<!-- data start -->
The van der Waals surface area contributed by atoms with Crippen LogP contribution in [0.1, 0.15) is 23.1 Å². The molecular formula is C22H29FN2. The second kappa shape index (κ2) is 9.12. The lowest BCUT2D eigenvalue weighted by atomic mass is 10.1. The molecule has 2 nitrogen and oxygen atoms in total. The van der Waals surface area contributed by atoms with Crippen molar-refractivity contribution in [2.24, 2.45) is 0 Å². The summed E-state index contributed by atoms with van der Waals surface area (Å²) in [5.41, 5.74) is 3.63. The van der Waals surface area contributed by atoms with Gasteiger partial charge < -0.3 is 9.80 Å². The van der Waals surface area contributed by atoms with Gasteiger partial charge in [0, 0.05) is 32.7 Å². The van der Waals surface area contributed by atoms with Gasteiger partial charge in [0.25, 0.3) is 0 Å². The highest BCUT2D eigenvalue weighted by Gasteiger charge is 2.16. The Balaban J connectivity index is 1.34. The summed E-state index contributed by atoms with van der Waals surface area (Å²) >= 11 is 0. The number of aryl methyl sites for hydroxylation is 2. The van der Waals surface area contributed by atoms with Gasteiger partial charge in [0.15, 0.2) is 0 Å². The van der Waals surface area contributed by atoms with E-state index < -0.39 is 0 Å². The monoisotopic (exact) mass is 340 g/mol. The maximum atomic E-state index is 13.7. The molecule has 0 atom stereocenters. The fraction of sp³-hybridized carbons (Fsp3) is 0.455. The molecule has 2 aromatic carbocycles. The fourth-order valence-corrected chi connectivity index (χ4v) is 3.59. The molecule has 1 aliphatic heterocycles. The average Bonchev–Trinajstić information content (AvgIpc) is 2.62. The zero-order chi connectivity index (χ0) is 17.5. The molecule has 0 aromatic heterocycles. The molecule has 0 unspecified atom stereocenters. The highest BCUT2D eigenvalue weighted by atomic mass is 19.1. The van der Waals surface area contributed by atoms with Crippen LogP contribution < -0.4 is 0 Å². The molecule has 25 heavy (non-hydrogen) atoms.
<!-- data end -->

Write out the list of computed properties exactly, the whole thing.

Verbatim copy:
The van der Waals surface area contributed by atoms with Crippen LogP contribution in [0.1, 0.15) is 23.1 Å². The molecular formula is C22H29FN2. The second kappa shape index (κ2) is 9.12. The lowest BCUT2D eigenvalue weighted by atomic mass is 10.1. The molecule has 2 nitrogen and oxygen atoms in total. The van der Waals surface area contributed by atoms with Crippen molar-refractivity contribution in [2.24, 2.45) is 0 Å². The summed E-state index contributed by atoms with van der Waals surface area (Å²) in [5.41, 5.74) is 3.63. The van der Waals surface area contributed by atoms with Gasteiger partial charge < -0.3 is 9.80 Å². The van der Waals surface area contributed by atoms with Gasteiger partial charge in [0, 0.05) is 32.7 Å². The van der Waals surface area contributed by atoms with Gasteiger partial charge in [0.25, 0.3) is 0 Å². The highest BCUT2D eigenvalue weighted by Gasteiger charge is 2.16. The Balaban J connectivity index is 1.34. The summed E-state index contributed by atoms with van der Waals surface area (Å²) >= 11 is 0. The number of aryl methyl sites for hydroxylation is 2. The van der Waals surface area contributed by atoms with Gasteiger partial charge in [0.15, 0.2) is 0 Å². The van der Waals surface area contributed by atoms with E-state index < -0.39 is 0 Å². The monoisotopic (exact) mass is 340 g/mol. The maximum atomic E-state index is 13.7. The molecule has 0 atom stereocenters. The fraction of sp³-hybridized carbons (Fsp3) is 0.455. The molecule has 2 aromatic carbocycles. The fourth-order valence-corrected chi connectivity index (χ4v) is 3.59. The molecule has 1 aliphatic heterocycles. The average Bonchev–Trinajstić information content (AvgIpc) is 2.62. The zero-order chi connectivity index (χ0) is 17.5. The molecule has 0 aromatic heterocycles. The molecule has 0 unspecified atom stereocenters. The highest BCUT2D eigenvalue weighted by atomic mass is 19.1. The van der Waals surface area contributed by atoms with Crippen LogP contribution < -0.4 is 0 Å². The molecule has 25 heavy (non-hydrogen) atoms.